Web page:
While it certainly would have been possible to phase the work so that the F-line could have been back in service before next Memorial Day, that wasn’t done, and the Wharf merchants have apparently acquiesced in this extended construction schedule.

Market Street Railway has offered to help the merchants see what can be done to get the E- and F-line streetcars back sooner, but unless something changes, you’ll see “Pier 39” as the destination of all streetcars heading north on the waterfront for at least a year.

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Backlash Against Removing F-line wires for Super Bowl

Super Bowl Party on lower Market

Seven months ago, in April, we ran the photo above and this story. We based it in part on a Chronicle story that mildly said the F-line streetcars would have to be “rerouted.” We knew of course that they meant “bustituted,” since you can’t reroute streetcars without moving the tracks and overhead wires.

We looked at the artist’s conception of the “Super Bowl village” on lower Market Street and noticed that there’s no tangle of overhead wires showing — the ones that power the F-line, the 6, 21, and 31 trolley coach lines on Market, and the terminal loop for the busy 14-Mission. But, we thought, artists often eliminate the lines when they draw pretty pictures of Market. Our big concern was streetcar service on the F-line.  Since there’s nowhere to turn the streetcars between 11th Street and the Ferry Loop, it was clear that they’d have to put buses on the F-line to serve Castro.  At a minimum, this meant that the city’s biggest LGBT center and shopping district would be denied the attractive streetcars that so many businesses there rely to convey visiting shoppers from downtown. (This, despite the fact that the NFL had promised an “LGBT-friendly” Super Bowl celebration to the local community.)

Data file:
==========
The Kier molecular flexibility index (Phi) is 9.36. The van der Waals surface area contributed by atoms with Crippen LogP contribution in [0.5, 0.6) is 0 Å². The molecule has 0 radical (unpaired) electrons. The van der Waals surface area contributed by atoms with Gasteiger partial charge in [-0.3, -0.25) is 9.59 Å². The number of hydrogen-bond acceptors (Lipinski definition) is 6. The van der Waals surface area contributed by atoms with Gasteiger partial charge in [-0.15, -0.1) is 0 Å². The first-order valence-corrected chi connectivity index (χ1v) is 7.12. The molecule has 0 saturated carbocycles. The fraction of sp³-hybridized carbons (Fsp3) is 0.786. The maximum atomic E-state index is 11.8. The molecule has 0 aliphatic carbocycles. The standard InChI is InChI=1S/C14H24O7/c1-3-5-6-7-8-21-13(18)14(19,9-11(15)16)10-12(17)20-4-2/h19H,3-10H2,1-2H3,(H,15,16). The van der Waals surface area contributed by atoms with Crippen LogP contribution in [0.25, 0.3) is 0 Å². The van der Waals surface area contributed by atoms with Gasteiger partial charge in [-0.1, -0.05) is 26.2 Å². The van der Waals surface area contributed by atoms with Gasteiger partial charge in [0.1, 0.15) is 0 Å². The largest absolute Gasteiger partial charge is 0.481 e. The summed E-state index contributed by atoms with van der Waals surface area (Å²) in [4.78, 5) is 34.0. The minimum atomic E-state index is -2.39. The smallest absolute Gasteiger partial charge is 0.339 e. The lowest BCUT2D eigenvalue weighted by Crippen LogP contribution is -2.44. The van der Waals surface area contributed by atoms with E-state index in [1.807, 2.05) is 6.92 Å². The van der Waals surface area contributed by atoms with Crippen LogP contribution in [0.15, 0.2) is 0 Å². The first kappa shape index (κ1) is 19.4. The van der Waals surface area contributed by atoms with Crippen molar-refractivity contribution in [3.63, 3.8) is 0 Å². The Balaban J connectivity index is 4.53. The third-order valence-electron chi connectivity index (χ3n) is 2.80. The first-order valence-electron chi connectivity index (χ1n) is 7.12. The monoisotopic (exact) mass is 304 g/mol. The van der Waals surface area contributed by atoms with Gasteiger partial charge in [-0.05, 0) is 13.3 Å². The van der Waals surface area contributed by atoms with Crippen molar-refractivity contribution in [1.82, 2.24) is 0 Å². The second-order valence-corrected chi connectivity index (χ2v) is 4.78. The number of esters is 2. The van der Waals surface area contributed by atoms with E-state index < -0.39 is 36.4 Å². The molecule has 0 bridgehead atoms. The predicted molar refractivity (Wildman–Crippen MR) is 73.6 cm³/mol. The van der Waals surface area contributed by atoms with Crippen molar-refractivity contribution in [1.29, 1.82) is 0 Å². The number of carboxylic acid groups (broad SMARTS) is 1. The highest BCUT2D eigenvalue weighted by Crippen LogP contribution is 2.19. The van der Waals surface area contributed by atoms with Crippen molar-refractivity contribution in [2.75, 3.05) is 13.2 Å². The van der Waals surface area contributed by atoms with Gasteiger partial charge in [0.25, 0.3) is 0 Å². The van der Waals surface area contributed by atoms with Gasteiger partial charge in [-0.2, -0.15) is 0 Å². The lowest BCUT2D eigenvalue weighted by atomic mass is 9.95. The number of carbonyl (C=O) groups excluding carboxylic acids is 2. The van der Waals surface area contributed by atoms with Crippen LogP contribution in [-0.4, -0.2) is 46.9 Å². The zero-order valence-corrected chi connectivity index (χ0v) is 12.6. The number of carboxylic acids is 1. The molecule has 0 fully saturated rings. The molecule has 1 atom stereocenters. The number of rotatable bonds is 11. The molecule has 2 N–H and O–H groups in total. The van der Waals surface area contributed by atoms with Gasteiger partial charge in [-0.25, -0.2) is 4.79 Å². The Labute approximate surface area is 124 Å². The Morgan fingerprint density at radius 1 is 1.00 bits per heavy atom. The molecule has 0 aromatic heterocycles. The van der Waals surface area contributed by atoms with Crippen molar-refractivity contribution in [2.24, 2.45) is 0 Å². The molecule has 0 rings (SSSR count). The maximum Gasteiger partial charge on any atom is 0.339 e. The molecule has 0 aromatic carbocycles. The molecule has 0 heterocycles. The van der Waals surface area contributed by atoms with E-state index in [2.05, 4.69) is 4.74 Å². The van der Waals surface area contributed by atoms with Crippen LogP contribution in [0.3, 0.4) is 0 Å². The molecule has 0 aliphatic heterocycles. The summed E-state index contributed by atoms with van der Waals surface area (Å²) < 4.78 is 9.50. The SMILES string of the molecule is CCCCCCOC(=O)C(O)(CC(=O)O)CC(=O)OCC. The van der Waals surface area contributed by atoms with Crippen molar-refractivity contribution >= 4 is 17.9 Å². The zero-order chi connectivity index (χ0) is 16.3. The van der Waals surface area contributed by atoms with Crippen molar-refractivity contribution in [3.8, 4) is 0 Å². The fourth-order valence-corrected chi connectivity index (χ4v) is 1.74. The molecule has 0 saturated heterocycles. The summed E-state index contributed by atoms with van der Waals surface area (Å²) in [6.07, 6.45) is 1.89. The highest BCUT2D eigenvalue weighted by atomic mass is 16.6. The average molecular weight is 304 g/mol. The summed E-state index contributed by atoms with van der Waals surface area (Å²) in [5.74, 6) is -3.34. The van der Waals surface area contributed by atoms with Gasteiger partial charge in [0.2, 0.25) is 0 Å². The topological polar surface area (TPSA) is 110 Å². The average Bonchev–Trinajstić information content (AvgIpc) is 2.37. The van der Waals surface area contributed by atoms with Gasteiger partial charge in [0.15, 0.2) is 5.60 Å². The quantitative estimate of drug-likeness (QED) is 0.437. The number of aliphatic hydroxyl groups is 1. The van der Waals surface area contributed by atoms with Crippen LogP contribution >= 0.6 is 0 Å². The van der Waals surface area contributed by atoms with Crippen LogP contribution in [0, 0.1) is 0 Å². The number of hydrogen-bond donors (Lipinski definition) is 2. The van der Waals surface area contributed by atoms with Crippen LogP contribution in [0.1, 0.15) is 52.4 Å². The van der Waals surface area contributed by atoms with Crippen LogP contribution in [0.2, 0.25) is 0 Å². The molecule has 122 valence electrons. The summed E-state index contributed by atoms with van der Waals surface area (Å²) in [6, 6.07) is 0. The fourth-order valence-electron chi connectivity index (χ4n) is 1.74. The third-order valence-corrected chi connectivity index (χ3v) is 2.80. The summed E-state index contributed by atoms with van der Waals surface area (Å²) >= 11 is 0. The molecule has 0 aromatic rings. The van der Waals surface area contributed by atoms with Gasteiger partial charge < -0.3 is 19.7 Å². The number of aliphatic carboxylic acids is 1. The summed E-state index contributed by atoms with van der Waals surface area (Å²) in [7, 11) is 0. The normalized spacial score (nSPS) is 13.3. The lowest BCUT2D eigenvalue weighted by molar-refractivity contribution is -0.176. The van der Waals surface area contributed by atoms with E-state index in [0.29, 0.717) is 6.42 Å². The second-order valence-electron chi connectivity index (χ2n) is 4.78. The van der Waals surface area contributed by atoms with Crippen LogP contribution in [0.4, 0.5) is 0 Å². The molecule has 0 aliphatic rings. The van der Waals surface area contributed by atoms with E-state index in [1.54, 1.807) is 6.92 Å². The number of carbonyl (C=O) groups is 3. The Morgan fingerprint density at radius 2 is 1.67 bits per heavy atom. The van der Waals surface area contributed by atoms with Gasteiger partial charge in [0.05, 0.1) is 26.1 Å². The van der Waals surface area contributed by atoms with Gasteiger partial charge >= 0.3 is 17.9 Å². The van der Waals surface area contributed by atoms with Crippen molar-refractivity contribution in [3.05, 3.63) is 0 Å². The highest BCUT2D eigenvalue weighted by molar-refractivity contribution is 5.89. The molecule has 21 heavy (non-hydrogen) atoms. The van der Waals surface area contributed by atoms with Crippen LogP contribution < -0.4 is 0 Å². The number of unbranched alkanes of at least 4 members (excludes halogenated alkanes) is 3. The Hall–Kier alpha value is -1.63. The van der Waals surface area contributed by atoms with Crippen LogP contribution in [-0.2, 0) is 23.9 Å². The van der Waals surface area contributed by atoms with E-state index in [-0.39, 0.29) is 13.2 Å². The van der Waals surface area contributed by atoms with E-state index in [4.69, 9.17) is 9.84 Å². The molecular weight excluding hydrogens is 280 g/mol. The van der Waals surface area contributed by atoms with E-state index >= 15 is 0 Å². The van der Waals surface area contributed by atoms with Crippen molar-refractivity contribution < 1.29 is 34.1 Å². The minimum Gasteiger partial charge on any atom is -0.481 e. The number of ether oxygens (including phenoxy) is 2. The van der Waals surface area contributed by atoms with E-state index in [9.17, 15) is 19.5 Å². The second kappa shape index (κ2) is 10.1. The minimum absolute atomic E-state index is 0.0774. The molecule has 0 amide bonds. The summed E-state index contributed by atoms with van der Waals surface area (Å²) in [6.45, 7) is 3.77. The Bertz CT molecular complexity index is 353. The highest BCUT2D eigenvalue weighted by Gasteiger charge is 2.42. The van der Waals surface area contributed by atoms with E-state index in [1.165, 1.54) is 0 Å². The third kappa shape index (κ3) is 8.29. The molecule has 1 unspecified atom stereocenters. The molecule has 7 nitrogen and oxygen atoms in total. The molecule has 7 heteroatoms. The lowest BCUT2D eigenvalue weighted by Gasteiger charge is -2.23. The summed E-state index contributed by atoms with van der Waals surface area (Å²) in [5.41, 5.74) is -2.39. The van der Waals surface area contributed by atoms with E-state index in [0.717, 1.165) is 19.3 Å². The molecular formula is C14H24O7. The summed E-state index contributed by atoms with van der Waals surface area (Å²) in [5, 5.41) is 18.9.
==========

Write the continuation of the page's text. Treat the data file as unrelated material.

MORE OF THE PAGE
Having been told that the wire removal was a “done deal” and that there was “no way” streetcars would run on Market Street during Super Bowl Week, we focused our efforts on ensuring that at a minimum F-line streetcars could keep running between the Ferry and the Wharf.  SFMTA leadership supported our position and, we are told, have won that small victory. F-line streetcar shuttles will operate from the Wharf to the Ferry, using the loop on Don Chee Way, Steuart, and Mission Streets to turn around. (We plan to keep our San Francisco Railway Museum open during Super Bowl Week if at all possible, but we have heard zilch from anyone at the Super Bowl Committee or the City about how much access people will have to us.)

We have not gotten support, however, for our strong recommendation to run E-Embarcadero line service daily throughout Super Bowl Week along the waterfront from the Wharf to Caltrain. This would have provided an connection to the front door of the Super Bowl Village at Ferry Plaza for people using the Peninsula commute trains or parking remotely in the many lots of Mission Bay.

Meantime, people in the press figured out the missing wires. The Examiner’s Joe Fitzgerald Rodriguez got on the story last week, sparking lots of complaints on social media, which yielded today’s follow-up story, in which Sup. Jane Kim, quoted in Joe’s first story as saying she thought the wire removal plan was well known, is now calling for a public hearing after many constituents contacted her to complain.

Most of the social media commenters have focused on issues of cost (which could be considerable — the first Examiner article cited “seven figures”) and time (it would probably take several days both before and after Super Bowl Week to take down and restore the wires, meaning the total F-line disruption could be two to three weeks). Interestingly, though, some talked about the overhead transit wires as being “part of our city,” even beautiful in their own way. And many railed at this amorphous Super Bowl Committee ordering transit out of their way with no public input first.

Seems to us the only way to save the F-line streetcars on Market during Super Bowl week is if the directly affected businesses along the route speak out loudly, immediately. We’ll see what happens in the next few weeks.